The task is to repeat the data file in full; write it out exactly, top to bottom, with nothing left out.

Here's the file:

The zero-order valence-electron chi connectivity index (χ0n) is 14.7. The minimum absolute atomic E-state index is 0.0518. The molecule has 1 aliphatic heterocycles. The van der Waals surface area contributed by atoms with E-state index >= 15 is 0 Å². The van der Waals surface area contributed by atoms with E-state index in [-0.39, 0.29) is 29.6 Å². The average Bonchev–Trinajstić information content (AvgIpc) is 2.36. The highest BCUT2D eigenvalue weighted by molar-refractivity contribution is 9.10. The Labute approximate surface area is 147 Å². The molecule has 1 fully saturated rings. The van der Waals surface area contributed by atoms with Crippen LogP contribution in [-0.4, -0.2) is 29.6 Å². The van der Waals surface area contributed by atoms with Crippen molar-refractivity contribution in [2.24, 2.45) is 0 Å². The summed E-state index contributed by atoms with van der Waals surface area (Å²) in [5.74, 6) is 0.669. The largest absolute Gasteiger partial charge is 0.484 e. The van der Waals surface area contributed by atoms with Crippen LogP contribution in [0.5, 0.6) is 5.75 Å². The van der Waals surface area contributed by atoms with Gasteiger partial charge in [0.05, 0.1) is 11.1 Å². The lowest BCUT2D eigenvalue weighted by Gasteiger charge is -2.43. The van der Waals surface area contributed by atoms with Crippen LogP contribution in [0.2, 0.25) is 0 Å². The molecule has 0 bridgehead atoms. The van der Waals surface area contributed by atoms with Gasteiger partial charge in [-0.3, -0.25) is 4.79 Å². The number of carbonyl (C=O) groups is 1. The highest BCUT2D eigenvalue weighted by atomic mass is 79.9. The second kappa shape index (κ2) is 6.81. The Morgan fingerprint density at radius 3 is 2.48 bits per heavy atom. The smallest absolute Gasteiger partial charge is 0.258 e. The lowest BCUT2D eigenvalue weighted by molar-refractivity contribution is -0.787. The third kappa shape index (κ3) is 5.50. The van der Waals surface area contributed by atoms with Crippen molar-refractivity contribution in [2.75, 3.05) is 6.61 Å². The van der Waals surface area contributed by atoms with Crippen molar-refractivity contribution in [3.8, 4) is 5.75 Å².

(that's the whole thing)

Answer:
The zero-order valence-electron chi connectivity index (χ0n) is 14.7. The minimum absolute atomic E-state index is 0.0518. The molecule has 1 aliphatic heterocycles. The van der Waals surface area contributed by atoms with E-state index >= 15 is 0 Å². The van der Waals surface area contributed by atoms with E-state index in [-0.39, 0.29) is 29.6 Å². The average Bonchev–Trinajstić information content (AvgIpc) is 2.36. The highest BCUT2D eigenvalue weighted by molar-refractivity contribution is 9.10. The Labute approximate surface area is 147 Å². The molecule has 1 fully saturated rings. The van der Waals surface area contributed by atoms with Crippen LogP contribution in [-0.4, -0.2) is 29.6 Å². The van der Waals surface area contributed by atoms with Crippen molar-refractivity contribution in [2.24, 2.45) is 0 Å². The summed E-state index contributed by atoms with van der Waals surface area (Å²) in [5.74, 6) is 0.669. The largest absolute Gasteiger partial charge is 0.484 e. The van der Waals surface area contributed by atoms with Crippen LogP contribution in [0.5, 0.6) is 5.75 Å². The van der Waals surface area contributed by atoms with Gasteiger partial charge in [0.05, 0.1) is 11.1 Å². The lowest BCUT2D eigenvalue weighted by Gasteiger charge is -2.43. The van der Waals surface area contributed by atoms with Crippen LogP contribution in [0.2, 0.25) is 0 Å². The molecule has 0 bridgehead atoms. The van der Waals surface area contributed by atoms with Gasteiger partial charge in [-0.3, -0.25) is 4.79 Å². The number of carbonyl (C=O) groups is 1. The highest BCUT2D eigenvalue weighted by atomic mass is 79.9. The second kappa shape index (κ2) is 6.81. The Morgan fingerprint density at radius 3 is 2.48 bits per heavy atom. The smallest absolute Gasteiger partial charge is 0.258 e. The lowest BCUT2D eigenvalue weighted by molar-refractivity contribution is -0.787. The third kappa shape index (κ3) is 5.50. The van der Waals surface area contributed by atoms with Crippen molar-refractivity contribution in [2.75, 3.05) is 6.61 Å². The van der Waals surface area contributed by atoms with Crippen molar-refractivity contribution in [3.8, 4) is 5.75 Å².